Tag Archives: book signings

Fear the Turtle! (But Come Anyway!)

Just a quick reminder: I’ll be speaking at the University of Maryland–Jim Henson’s alma mater–this Friday at 6:00 p.m. at the Stamp Student Union Bookstore. It’s all part of the University’s parents’ weekend events, but whether you’re a UMD parent or UMD student or not, you’re welcome to come join the fun.  And did I tell you it’s free? Well, it is.

Which building is Stamp Student Union, you ask? It’s the one with this statue in front:

Statue.hensonumd

NYC Trip Report, Part 4 (Final Issue!)

After enjoying a brief moment of Zen with Washington Irving’s library card, I walked with Mark back down the curving staircase to the second floor. Here I met with Jonathan and Casey at the top of the marble stairs just outside the Member’s Room (you’re peeking through the door, just as I saw things, in the photo to the right), and chatted with several of the librarians and a number of patrons who had shown up early — including yet another charming member of the Irving family, who proudly showed me a fleur-de-lis ring of Washington Irving’s that she was wearing on her pinky. Meanwhile, staff whizzed in and out, setting the room up for their National Library Week reception (cake and lemonade, appropriately Spring-like fare).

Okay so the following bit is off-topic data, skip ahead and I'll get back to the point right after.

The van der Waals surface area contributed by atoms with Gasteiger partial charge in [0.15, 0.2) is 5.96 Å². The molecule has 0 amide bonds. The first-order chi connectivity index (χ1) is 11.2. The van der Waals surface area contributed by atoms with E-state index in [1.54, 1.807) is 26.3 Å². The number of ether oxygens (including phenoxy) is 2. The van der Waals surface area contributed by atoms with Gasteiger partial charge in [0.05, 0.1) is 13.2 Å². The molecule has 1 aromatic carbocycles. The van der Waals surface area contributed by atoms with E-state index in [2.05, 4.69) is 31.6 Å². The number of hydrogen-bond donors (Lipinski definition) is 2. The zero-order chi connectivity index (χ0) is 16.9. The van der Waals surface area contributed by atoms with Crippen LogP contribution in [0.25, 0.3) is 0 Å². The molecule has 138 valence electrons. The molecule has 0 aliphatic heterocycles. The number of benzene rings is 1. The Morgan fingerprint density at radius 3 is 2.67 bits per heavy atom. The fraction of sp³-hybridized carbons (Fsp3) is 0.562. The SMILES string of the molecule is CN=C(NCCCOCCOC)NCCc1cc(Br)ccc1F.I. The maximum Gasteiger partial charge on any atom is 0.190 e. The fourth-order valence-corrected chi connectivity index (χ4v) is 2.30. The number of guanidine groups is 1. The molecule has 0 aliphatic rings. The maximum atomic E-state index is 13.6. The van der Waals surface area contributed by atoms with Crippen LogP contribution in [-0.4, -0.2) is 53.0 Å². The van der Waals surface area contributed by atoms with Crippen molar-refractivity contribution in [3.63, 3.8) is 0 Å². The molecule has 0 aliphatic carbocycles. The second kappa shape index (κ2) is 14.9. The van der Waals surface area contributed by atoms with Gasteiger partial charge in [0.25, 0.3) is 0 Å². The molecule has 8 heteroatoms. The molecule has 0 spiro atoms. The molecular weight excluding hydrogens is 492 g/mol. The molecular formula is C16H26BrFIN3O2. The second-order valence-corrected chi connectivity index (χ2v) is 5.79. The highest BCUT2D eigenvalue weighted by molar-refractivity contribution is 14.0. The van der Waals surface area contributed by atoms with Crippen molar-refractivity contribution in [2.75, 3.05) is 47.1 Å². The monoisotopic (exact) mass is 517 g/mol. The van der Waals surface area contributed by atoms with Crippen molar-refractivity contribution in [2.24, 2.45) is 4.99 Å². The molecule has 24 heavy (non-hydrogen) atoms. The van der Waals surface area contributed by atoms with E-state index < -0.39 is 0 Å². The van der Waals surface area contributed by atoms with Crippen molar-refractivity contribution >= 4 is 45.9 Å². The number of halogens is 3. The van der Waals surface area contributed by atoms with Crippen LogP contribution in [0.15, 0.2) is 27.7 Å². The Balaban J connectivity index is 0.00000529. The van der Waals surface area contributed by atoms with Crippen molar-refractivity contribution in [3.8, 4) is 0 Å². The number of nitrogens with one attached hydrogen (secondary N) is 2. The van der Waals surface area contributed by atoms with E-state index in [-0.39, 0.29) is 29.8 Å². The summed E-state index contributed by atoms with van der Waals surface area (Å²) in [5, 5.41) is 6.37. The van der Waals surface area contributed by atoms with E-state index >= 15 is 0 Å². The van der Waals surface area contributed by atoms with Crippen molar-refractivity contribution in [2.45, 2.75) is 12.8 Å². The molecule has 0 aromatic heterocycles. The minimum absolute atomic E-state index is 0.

It was a bit warm, and I have to embarassingly admit I’m something of a sweater — it didn’t help that I was wearing a suit (my Senate Uniform, I call it), but changing temperature from a Spring day outside to a temperature-regulated building usually turns my head shiny with perspiration, regardless. Fortunately, Jonathan and Casey went above and beyond and took good care of me — Jonathan pressed a cool glass of lemonade into my hand while Casey handed me a wad of paper napkins and dabbed a bit below my left eye — and like that, I was fine. I must say, having a posse with you is really cool.

A little after 2:00, Mark led me into the now-packed Member’s Room — a really great venue that allows some lucky audience members the luxury of sitting on couches and overstuffed chairs. Casey and Jonathan took seats discretely off to one side, and as I sat in a classy wingback, Mark stood at the central podium and gave me a very nice introduction.